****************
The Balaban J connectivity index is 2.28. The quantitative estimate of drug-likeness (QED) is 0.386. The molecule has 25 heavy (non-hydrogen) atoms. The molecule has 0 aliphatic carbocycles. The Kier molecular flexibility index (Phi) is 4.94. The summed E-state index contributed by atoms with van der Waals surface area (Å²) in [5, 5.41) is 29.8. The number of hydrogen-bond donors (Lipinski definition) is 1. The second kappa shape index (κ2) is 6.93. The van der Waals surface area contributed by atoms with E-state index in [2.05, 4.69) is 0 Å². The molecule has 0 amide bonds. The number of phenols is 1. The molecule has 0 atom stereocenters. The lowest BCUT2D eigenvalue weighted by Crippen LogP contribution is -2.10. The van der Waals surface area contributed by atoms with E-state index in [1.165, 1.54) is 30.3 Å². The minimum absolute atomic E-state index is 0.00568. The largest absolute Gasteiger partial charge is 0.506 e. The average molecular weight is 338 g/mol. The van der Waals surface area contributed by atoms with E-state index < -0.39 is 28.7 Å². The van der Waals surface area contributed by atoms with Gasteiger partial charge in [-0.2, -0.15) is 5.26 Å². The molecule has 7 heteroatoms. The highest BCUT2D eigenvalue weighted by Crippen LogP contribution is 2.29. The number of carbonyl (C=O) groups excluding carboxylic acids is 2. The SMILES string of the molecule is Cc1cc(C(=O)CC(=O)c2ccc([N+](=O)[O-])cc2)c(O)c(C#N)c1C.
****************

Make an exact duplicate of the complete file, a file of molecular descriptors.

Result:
The Balaban J connectivity index is 2.28. The quantitative estimate of drug-likeness (QED) is 0.386. The molecule has 25 heavy (non-hydrogen) atoms. The molecule has 0 aliphatic carbocycles. The Kier molecular flexibility index (Phi) is 4.94. The summed E-state index contributed by atoms with van der Waals surface area (Å²) in [5, 5.41) is 29.8. The number of hydrogen-bond donors (Lipinski definition) is 1. The second kappa shape index (κ2) is 6.93. The van der Waals surface area contributed by atoms with E-state index in [2.05, 4.69) is 0 Å². The molecule has 0 amide bonds. The number of phenols is 1. The molecule has 0 atom stereocenters. The lowest BCUT2D eigenvalue weighted by Crippen LogP contribution is -2.10. The van der Waals surface area contributed by atoms with E-state index in [1.165, 1.54) is 30.3 Å². The minimum absolute atomic E-state index is 0.00568. The largest absolute Gasteiger partial charge is 0.506 e. The average molecular weight is 338 g/mol. The van der Waals surface area contributed by atoms with E-state index < -0.39 is 28.7 Å². The van der Waals surface area contributed by atoms with Gasteiger partial charge in [-0.2, -0.15) is 5.26 Å². The molecule has 7 heteroatoms. The highest BCUT2D eigenvalue weighted by Crippen LogP contribution is 2.29. The number of carbonyl (C=O) groups excluding carboxylic acids is 2. The SMILES string of the molecule is Cc1cc(C(=O)CC(=O)c2ccc([N+](=O)[O-])cc2)c(O)c(C#N)c1C.